The study’s protocol for administering NIV and HFNO was significant in the amount of time patients spent on NIV. Patients assigned to the NIV intervention group were started on NIV immediately after extubation. The first session lasted at least four hours, with a minimal duration of at least 12 hours per day during the 48 hours following extubation, with continuous application of NIV throughout the entire night period. The NIV/HFNO group was successful in maintaining a mean of 13 hours of NIV time within the first 24 hours. NIV was delivered with an ICU ventilator with NIV mode or a dedicated bilevel ventilator in pressure support (PS) mode with a minimal PS of 5 cm H2O targeting a tidal volume of 6-8 mL/kg of predicted body weight, a positive end-expiratory pressure (PEEP) level of 5-10 cm H2O, and an FiO2 targeted to SpO2 ≥ 92%. When NIV was not in use, HFNO was delivered as within the control group. Both groups continued for at least 48 hours, but the treatment was continued until there were no signs of respiratory failure. Although the control group was only supposed to receive HFNO, it is important to note that 20 out of 70 patients who experienced post-extubation respiratory failure also received NIV as a rescue therapy for a mean of seven hours. Ten of these patients needed reintubation.

The real secret to this study was how the investigators achieved high adherence to the protocol, with only 6% of patients not tolerating NIV. One may question whether the high adherence was the result of the use of HFNO during the off time. The NIV/HFNO group benefits from both delivery systems. NIV assists ventilation by providing pressurized oxygenated gas to the airways through a tight-fitting facial mask. Although NIV is effective in offsetting the load of acute illness, it also may be poorly tolerated because of discomfort or claustrophobia, inadequate secretion clearance, and poor synchrony as a result of high respiratory rate and minute ventilation in patients with acute respiratory failure. This often leads to high inspiratory and expiratory pressures and predisposes the patient to increased air leaks and the need for a tighter fit, leading to more discomfort. The ability to offset this with HFNO, which is more comfortable because the high flow rates are closer to the patient’s flow rate, is a great alternative.6 The HFNO system also can flush out anatomical dead space in the nasopharynx and upper airway and keep secretions moist, promoting mobilization. Even patients with hypercapnia in addition to hypoxemia may benefit from the combination of upper airway CO2 clearance and decreased CO2 production from reduced metabolic demand. The balance between NIV’s ability to offset the load of acute illness with the comforts and benefits of HFNO likely led to the successful outcomes and optimal NIV adherence.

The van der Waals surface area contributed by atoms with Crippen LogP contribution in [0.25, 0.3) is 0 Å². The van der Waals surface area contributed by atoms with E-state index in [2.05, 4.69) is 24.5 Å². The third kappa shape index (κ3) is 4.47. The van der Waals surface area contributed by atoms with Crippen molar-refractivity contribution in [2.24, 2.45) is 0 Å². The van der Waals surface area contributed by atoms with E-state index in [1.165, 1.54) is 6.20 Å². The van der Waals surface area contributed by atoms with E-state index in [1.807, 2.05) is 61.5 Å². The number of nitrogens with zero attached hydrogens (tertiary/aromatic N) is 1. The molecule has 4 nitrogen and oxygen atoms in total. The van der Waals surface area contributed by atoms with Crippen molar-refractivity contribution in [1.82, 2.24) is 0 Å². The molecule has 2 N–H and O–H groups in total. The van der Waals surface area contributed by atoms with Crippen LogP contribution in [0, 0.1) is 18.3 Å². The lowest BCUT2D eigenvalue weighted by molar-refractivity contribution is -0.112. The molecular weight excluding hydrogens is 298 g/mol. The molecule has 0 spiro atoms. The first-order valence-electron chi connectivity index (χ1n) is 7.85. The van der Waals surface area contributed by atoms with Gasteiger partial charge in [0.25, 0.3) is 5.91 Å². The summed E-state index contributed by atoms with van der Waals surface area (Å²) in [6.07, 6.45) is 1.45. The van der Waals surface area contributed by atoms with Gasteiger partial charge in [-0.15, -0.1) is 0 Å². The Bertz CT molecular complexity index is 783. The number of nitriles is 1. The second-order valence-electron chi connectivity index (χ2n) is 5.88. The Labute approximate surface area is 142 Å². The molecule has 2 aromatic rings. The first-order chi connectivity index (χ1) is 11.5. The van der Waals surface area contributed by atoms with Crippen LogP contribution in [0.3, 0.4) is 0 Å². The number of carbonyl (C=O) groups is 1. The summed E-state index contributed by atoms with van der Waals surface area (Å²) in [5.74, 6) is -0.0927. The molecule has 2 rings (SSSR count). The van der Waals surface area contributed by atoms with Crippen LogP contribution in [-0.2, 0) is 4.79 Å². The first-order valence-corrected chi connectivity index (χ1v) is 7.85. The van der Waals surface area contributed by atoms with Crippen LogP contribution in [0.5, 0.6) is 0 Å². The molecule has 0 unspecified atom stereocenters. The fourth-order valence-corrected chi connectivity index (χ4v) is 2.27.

Interestingly, there was no significant interaction between partial pressure of carbon dioxide (PaCO2) at enrollment and treatment group with respect to reintubation (P = 0.25). The number of patients with elevated PaCO2 was evenly distributed between the NIV/HFNO and HFNO groups. Patients with PaCO2 > 45 mmHg before extubation had a significantly lower reintubation rate at day 7 with NIV/HFNO than with HFNO alone (8% vs. 21%; P = 0.049). The findings at seven days are not surprising, especially since there are data showing that prophylactic NIV in hypercapnic patients resulted in lower rates of respiratory failure and mortality after extubation.7

This study supports the use of NIV with HFNO immediately after extubation because it significantly decreased the risk of reintubation compared HFNO alone in patients who were mechanically ventilated and at high risk of extubation failure. This finding was most profound for hypercapnic patients, and appropriate clinical judgment should be used decide which patients within the high-risk, non-hypercapnic group will benefit the most. In the future, it would be interesting to explore the differences in outcomes between patients with chronic cardiac vs. pulmonary disease and aim for larger randomized controlled trials that could evaluate mortality as a primary outcome.

REFERENCES

  1. Thille AW, Richard JC, Brochard L. The decision to extubate in the intensive care unit. Am J Respir Crit Care Med 2013;187:1294-1302.
  2. Thille AW, Boissier F, Ben Ghezala H, et al. Risk factors for and prediction by caregivers of extubation failure in ICU patients: A prospective study. Crit Care Med 2015;43:613-620.
  3. Rochwerg B, Brochard L, Elliott MW, et al. Official ERS/ATS clinical practice guidelines: Noninvasive ventilation for acute respiratory failure. Eur Respir J 2017;50:1602426.
  4. Hernàndez G, Vaquero C, Gonzalez P, et al. Effect of postextubation high-flow nasal cannula vs conventional oxygen therapy on reintubation in low-risk patients: A randomized clinical trial. JAMA 2016;315:1354-1361.
  5. Hernàndez G, Vaquero C, Colinas L, et al. Effect of postextubation high-flow nasal cannula vs noninvasive ventilation on reintubation and postextubation respiratory failure in high-risk patients: A randomized clinical trial. JAMA 2016;316:1565-1574.
  6. Drake MG. High-flow nasal cannula oxygen in adults: An evidence-based assessment. Ann Am Thorac Soc 2018;15:145-155.
  7. Ferrer M, Sellares J, Valencia M, et al. Non-invasive ventilation after extubation in hypercapnic patients with chronic respiratory disorders: Randomised controlled trial. Lancet 2009;374:1082-1088.